Brazy PC, Fitzwilliam JF. Progressive renal disease: role of race and antihypertensive medications. Kidney Int 1990; 37:1113–1119.PubMedCrossRefGoogle Scholar
  24. 24.
    Ahlem J. Incidence of human chronic renal insufficiency. A study of the incidence and pattern of renal insufficiency in adults during 166–71 in Gothenburg Acta Med Scand 1975; suppl 582:1–50.Google Scholar
  25. 25.
    Stenvinkel P, Alvestrand A, Bergström J. Factors influencing progression in patients with chronic renal failure. J Int Med 1989; 226: 183–188.CrossRefGoogle Scholar
  26. 26.
    Locatelli F, Marcelli D, Comelli M, Alberti D, Graziani G, Buccianti G, Redaelli B, Giangrande A et al. Proteinuria and blood pressure as causal components of progression to end-stage renal failure. Nephrol Dial Transplant 1996; 11; 461–67.PubMedCrossRefGoogle Scholar
  27. 27.
    Rutherford WE, Blondin J, Miller JP, Greenwak AS, Vavra JD. Chronic progressive renal disease: rate of change of serum creatinine concentration. Kidney Int 1977; 11:62–70.PubMedCrossRefGoogle Scholar
  28. 28.
    Hannedouche T, Chaveau P, Fehrat A, Albouze G, Jungers. Effect of moderate protein restriction on the rate of progression of renal failure. Kidney Int 1989; 36 (suppl 27) S91–95.Google Scholar
  29. 29.
    Rosman JB, Langer K, Brandi M, Piers-Becht TPM, van der Hem GK, ter Wee PM, Donker AJM. Protein-restricted diets in chronic renal failure: a four-year follow-up shows limited indications. Kidney Int. 1989; 36 (suppl 27): S96–102.Google Scholar
  30. 30.
    Wight JP, Salzano S, Brown CB, El Nahas AM. Natural history of chronic renal failure: a reappraisal. Nephrol Dial Transplant 1992; 7: 379–383.PubMedGoogle Scholar
  31. 31.
    Oldrizzi L, Rugiu C, Valvo E, Lupo A, Loschiavo C, Gammaro L, Tessitore N, Fabris A, Panzetta G, Maschio G. Progression of renal failure in patients with renal disease of diverse etiology on protein-restricted diet Kidney Int 1985; 27: 553–557.PubMedCrossRefGoogle Scholar
  32. 32.
    Mallick NP, Short CD, Hunt LP. How far since Ellis? Nephron 1987; 46:113–24.PubMedCrossRefGoogle Scholar
  33. 33.
    Woo DJ. Apoptosis and loss of renal tissue in polycystic kidney diseases. N Engl J Med 1995; 333: 18–25.PubMedCrossRefGoogle Scholar
  34. 34.
    Grantham JJ. Polycystic kidney disease: there goes the neighbourhood. N Engl J Med 1995; 333:56–57.PubMedCrossRefGoogle Scholar
  35. 35.
    Hasslacher C, Ritz E, Terpstra J, Gallasch G, Kunowski G, Rall C. Natural history of nephropathy in type 1 diabetes. Hypertension 1985; 7 (suppl II): II74– II78.Google Scholar
  36. 36.
    Mogensen CE, Christensen CK. Blood pressure changes and renal function in incipient and overt diabetic nephropathy. Hypertension 1985; 7 (suppl II): II64– II73.Google Scholar
  37. 37.
    Rossing P, Hommel E, Smidt U, Parving H-H. Impact of blood pressure and albuminuria on the progression of diabetic nephropathy in IDDM patients. Diabetes 1993; 42:715–719.PubMedCrossRefGoogle Scholar
  38. 38.
    Klag MJ, Whelton PK, Randall BL, Neaton JD, Brancati FL, Ford CE, Shulman NB, Stamler J. Blood pressure and end-stage renal disease in men. N Engl J Med 1996; 334:13–18.PubMedCrossRefGoogle Scholar
  39. 39.
    Apperloo AJ, de Zeeuw D, de Jong PE. Short-term antiproteinuric response to antihypertensive therapy predicts long-term GFR decline in patients with non-diabetic renal disease. Kidney Int 1994; 45 (suppl 45): S174–178.Google Scholar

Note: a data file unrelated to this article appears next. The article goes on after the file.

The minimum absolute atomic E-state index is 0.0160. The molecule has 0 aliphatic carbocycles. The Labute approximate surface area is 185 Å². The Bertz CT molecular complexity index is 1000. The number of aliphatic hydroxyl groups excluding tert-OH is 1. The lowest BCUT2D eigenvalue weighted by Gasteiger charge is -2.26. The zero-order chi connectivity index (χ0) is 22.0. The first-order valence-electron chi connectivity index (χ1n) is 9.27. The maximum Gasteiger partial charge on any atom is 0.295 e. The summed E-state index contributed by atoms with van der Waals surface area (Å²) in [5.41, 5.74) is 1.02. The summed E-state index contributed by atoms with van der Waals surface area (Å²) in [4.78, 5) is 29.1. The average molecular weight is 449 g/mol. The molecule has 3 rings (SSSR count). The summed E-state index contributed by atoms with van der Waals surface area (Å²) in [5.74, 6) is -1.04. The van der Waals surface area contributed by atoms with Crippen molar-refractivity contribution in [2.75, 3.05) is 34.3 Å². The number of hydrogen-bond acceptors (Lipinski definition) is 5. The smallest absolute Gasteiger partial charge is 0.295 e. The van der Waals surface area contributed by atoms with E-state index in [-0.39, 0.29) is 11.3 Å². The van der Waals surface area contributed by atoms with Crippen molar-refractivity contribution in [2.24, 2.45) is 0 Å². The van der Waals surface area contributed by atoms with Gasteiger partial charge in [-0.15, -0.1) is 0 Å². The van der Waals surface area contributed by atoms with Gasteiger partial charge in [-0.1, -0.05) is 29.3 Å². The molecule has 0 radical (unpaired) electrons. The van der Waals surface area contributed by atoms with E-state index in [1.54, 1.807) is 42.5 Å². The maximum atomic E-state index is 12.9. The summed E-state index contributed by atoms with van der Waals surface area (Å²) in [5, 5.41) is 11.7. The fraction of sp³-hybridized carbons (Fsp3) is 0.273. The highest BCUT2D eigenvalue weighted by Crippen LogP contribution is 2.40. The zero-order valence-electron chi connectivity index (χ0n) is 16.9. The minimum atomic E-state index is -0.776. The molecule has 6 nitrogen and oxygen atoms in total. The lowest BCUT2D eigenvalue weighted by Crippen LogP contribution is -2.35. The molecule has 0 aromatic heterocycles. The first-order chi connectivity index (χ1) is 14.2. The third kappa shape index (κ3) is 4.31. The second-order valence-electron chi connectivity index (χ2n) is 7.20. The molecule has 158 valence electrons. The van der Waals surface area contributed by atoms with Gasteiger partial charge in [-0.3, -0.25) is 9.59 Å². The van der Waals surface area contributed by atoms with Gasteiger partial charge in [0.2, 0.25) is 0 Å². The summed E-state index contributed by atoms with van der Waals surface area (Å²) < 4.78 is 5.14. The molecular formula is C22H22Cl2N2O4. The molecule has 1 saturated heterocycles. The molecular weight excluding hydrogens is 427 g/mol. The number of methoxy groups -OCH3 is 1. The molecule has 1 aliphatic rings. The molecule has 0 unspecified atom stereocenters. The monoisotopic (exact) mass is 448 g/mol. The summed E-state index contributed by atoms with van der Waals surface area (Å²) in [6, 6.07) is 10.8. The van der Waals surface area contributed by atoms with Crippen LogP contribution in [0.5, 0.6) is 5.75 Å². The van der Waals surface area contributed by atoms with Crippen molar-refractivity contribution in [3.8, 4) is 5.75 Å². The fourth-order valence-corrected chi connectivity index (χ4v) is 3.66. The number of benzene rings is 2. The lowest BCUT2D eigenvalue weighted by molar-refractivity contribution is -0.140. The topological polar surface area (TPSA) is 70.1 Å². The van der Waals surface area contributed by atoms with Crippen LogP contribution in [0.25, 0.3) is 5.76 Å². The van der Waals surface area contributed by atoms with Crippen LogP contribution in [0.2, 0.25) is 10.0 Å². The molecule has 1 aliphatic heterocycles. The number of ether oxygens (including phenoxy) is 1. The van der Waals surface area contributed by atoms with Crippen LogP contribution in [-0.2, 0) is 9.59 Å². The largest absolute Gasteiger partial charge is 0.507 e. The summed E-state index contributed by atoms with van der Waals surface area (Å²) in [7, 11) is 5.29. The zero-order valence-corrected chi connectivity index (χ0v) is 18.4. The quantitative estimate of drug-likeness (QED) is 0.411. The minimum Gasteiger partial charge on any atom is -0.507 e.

40. 40.
    Mulec H, Johnson S-A, Björck S. Relation between serum cholesterol and diabetic nephropathy. Lancet 1990; 335:1536–1538.CrossRefGoogle Scholar
  41. 41.
    van Essen GG, Rensma PL, de Zeeuw D, de Jong PE. Association between angtotensin-converting enzyme gene polymorphism and failure of renoprotective therapy. Lancet 1996; 347:94–95.PubMedCrossRefGoogle Scholar
  42. 42.
    Parving H-H, Jacobsen P, Tamow L, Rossing PP, Lecrof L, Poirier O, Cambien F. Effect of deletion polymorphism of the angiotensin converting enzyme gene on progression of diabetic nephropathy during inhibition of angiotensin converting enzyme: observational follow-up study. BMJ 1996; 313: 591–594.PubMedCrossRefGoogle Scholar
  43. 43.
    Rossing K, Rossing P, Jacobsen P, Tamow L, Cambien F, Parving H-H. (1996) Role of angiotensin-converting enzyme (ACE) gene polymorphism and antiproteinuric effects of ACE inhibition in diabetic nephropathy. J Am Soc Nephrol 7:1364(A).Google Scholar
  44. 44.
    The Euclid Study Group. Differences in albumin excretion rate response to lisinopril by ACE-genotype in insulin-dependent diabetes (IDDM) Diabetologia 1996; 39: suppl 1: A60.Google Scholar
  45. 45.
    van der Kleij FGH, Schmidt A, Navis GJ, Haas M, Yilmaz N, de Jong PE, Mayer G, de Zeeuw D. ACE I/D polymorphism and short term response to ACE inhibition; role of sodium status. Kidney Int 1997; 52; suppl. 63; S23– S26.Google Scholar
  46. 46.
    Yoshida H, Mitarai T, Kawamura T, Kitajima T, Miyazaki Y, Nagasawa R, Kawaguchi Y, Kubo H, Ichikawa I, Sakai O. Role of the deletion polymorphism of the angiotensin-converting enzyme gene in the progression and therapeutic responsiveness of IgA nephropathy. J Clin Invest 1995; 96:2162–2169.PubMedCrossRefGoogle Scholar
  47. 47.
    Hauser AC, Derfler K, Balcke P. Progression of renal insuffiency in analgesic nephropathy: impact of drug abuse. J Clin Epidemiol 1991; 44: 53–56.PubMedCrossRefGoogle Scholar
  48. 48.
    Diabetes Control and Complications Trial Research Group. The effect of intensive treatment of diabetes on the development and progression of long-term complications in insulin-dependent diabetes mellitus. N Engl J Med 1993; 329: 977–86.CrossRefGoogle Scholar
  49. 49.
    Parving H-H, Andersen AR, Smidt UM, Svendsen PA. Early aggressive antihypertensive treatment reduces rate of decline in kidney function in diabetic nephropathy. Lancet 1983; 1175–1179.Google Scholar
  50. 50.
    Pedrini MT, Levey AS, Lau J, Chalmers TC, Wang PH. The effect of dietary protein restriction on the progression of diabetic and non-diabetic renal disease: a meta-analysis. Ann Int Med 1996; 124:627–632.PubMedCrossRefGoogle Scholar
  51. 51.
    Levey AS, Adler S, Caggiula AW, England BK, Greene T, Hunsicker LG. Effects of dietary protein restriction on the progression of advanced renal disease in the Modification of Diet in Renal Disease. (MDRD) Study. Am J Kidney Dis 1996; 27: 652–663.PubMedCrossRefGoogle Scholar
  52. 52.